The opinion of the court was delivered by: ELFVIN
The underlying facts in this action are set forth in N.Y. St. Energy R. & D. Auth. v. Nuclear Fuel Serv. ("NYSERDA v. NFS "), 561 F. Supp. 954 (W.D.N.Y. 1983). Presently pending is a motion by defendant Nuclear Fuel Services, Inc. ("NFS") for a summary judgment declaring that it, rather than plaintiff New York State Energy Research And Development Authority ("NYSERDA"), is entitled to more than $500,000 in fees owed by certain utility companies
for the storage of spent nuclear fuel at the nuclear fuel and reprocessing center at West Valley, N.Y. ("the Center") from January 1, 1981 to February 25, 1982.
In 1963 NYSERDA, which owns the Center in the name of the State of New York, entered into several agreements ("the West Valley Agreements") with NFS governing NFS's occupancy of the Center. The initial lease term was to end December 31, 1980. See generally, NYSERDA v. NFS, supra at 960. NFS thereafter commenced reprocessing spent nuclear fuel at the Center for entities including the utility defendants.
When in September 1976 NFS decided to withdraw from the reprocessing business, the utility defendants were invited to discuss the disposition of their fuel then stored at the Center. Thereafter, during 1977 and 1978, NFS entered into agreements with each of the utility defendants providing terms for continued storage and for eventual removal of the spent fuel. NYSERDA v. NFS, supra at 961. The agreements specified that storage charges were to be paid for as long as the spent fuel remained at the Center.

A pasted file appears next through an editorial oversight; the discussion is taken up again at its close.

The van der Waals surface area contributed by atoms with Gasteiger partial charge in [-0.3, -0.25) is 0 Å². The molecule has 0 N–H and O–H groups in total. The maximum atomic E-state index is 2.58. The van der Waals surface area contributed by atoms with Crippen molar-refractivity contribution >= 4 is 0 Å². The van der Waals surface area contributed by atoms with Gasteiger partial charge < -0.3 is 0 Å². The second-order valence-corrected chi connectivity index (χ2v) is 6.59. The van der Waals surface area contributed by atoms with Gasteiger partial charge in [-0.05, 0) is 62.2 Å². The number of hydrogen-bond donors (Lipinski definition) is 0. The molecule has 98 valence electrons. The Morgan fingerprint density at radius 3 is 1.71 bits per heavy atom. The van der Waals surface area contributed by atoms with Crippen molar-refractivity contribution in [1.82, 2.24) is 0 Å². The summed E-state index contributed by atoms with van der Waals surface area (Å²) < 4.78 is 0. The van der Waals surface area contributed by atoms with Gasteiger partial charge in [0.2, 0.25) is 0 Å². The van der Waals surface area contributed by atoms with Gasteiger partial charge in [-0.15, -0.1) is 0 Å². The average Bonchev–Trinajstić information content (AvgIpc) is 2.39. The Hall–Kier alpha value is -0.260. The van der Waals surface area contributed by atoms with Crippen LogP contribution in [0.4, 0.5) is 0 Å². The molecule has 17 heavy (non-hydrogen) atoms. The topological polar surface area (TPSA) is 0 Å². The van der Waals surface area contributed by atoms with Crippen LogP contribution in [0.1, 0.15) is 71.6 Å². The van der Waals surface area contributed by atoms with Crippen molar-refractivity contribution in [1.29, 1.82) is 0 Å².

NYSERDA had announced a termination of the West Valley Agreements as of December 30, 1980 and such were to expire in any event the following day. NYSERDA however refused to accept surrender of the Center at that time asserting, that the facility's condition (due to the presence of the spent fuel) was not in compliance with the West Valley Agreements. Id. at 962. Litigation ensued which resulted in the execution February 18, 1982 by NYSERDA and NFS of a Settlement Agreement, Stipulation and Order ("the Settlement Agreement") purporting to resolve the issues then under litigation. That document is central to the present motion. In effect, NFS argues that the Settlement Agreement, taken in the context of the undisputed facts in this action, precludes any claim by NYSERDA to the disputed fees. NYSERDA does not dispute that NFS had the right to bill the utility defendants for storage during the period in question. See NYSERDA's Response to NFS Interrogatories #14. Rather it argues that, during negotiations in years prior to the Settlement Agreement, the parties had entered into a collateral oral contract by which NFS agreed to waive any claim it had to keep the storage charges.